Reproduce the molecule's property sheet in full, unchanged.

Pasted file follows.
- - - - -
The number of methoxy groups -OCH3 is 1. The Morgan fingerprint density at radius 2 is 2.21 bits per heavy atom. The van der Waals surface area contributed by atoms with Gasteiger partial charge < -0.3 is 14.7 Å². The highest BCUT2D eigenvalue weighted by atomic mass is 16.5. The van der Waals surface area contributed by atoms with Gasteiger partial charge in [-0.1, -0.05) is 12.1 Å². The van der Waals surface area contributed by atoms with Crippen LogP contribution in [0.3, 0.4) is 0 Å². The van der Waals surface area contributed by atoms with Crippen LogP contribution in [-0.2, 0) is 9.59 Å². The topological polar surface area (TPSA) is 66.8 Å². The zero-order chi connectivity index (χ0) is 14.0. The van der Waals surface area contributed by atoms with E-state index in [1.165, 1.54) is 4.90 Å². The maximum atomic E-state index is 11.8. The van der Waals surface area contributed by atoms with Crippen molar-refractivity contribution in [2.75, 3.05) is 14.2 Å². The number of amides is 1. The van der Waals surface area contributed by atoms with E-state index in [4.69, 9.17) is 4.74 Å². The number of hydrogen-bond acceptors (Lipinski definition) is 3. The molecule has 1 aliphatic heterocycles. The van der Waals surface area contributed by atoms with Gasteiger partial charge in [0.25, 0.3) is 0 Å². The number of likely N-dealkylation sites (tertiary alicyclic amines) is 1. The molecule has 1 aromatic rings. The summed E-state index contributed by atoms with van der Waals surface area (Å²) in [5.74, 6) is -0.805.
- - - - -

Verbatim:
The number of methoxy groups -OCH3 is 1. The Morgan fingerprint density at radius 2 is 2.21 bits per heavy atom. The van der Waals surface area contributed by atoms with Gasteiger partial charge < -0.3 is 14.7 Å². The highest BCUT2D eigenvalue weighted by atomic mass is 16.5. The van der Waals surface area contributed by atoms with Gasteiger partial charge in [-0.1, -0.05) is 12.1 Å². The van der Waals surface area contributed by atoms with Crippen LogP contribution in [0.3, 0.4) is 0 Å². The van der Waals surface area contributed by atoms with Crippen LogP contribution in [-0.2, 0) is 9.59 Å². The topological polar surface area (TPSA) is 66.8 Å². The zero-order chi connectivity index (χ0) is 14.0. The van der Waals surface area contributed by atoms with E-state index in [1.165, 1.54) is 4.90 Å². The maximum atomic E-state index is 11.8. The van der Waals surface area contributed by atoms with Crippen molar-refractivity contribution in [2.75, 3.05) is 14.2 Å². The number of amides is 1. The van der Waals surface area contributed by atoms with E-state index in [4.69, 9.17) is 4.74 Å². The number of hydrogen-bond acceptors (Lipinski definition) is 3. The molecule has 1 aliphatic heterocycles. The van der Waals surface area contributed by atoms with Gasteiger partial charge in [0.25, 0.3) is 0 Å². The number of likely N-dealkylation sites (tertiary alicyclic amines) is 1. The molecule has 1 aromatic rings. The summed E-state index contributed by atoms with van der Waals surface area (Å²) in [5.74, 6) is -0.805.